So should you read this book? Sure, if you are interested in such a combination of social history and presentation of contrasting points of view. If you want more thorough history or more polemics, look elsewhere. I think the book is just the right length. There's no need for a doorstop tome on this topic.

Also, Lerner provides sources and references to check if you're interested in more information and stats. He does not encumber the text with footnotes or symbols. A very good compromise for a popular history/culture book.
0Comment| 2 people found this helpful. Was this review helpful to you?YesNoReport abuse
VINE VOICEon December 13, 2011
Format: Hardcover|Vine Customer Review of Free Product( What's this? )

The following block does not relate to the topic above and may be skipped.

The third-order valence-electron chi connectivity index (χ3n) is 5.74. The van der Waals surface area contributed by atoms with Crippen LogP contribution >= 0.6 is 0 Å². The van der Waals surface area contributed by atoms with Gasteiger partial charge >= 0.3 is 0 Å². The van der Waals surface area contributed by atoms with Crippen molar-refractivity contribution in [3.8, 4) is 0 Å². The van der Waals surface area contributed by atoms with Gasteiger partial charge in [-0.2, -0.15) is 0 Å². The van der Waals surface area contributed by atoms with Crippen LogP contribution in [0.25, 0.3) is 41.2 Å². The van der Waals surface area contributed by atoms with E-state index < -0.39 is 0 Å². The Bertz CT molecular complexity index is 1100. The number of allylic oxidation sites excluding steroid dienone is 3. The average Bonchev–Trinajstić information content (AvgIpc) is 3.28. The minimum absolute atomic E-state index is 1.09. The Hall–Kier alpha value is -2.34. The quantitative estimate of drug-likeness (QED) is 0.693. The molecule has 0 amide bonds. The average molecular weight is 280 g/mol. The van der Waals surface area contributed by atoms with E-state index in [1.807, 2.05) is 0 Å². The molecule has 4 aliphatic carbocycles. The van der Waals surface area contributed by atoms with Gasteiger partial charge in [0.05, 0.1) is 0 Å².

It is believed there are some 15,000 deaths each year in the U.S. that are alcohol related. That is, a driver impaired due to alcohol consumption. This book provides a historical review of why our society has refused to adopt reasonable strategies to end drunk driving and the attendant deaths and injuries that occur every year as a result of such refusal. The author examines the two main competing sides to the issue, those that are opposed to drunk driving and those that feel the problem is not as serious as claimed and drinking and driving is already overregulated, and has some interesting and well thought out conclusions. He discusses topics such as Americans dual love of drinking and driving; the success of the alcohol lobby; an inadequate public transportation system; and a continuing backlash against Prohibition. He also provides an informative history of Mothers Against Drunk Driving and some of the reasons for their decline in influence. I was surprised to learn that both of the founders resigned from MADD and went to work for the liquor industry. Their reasoning is, needless to say, controversial but is not all that unheard of in American politics. Follow the money is still a pretty good roadmap to many individuals behavior in the political arena.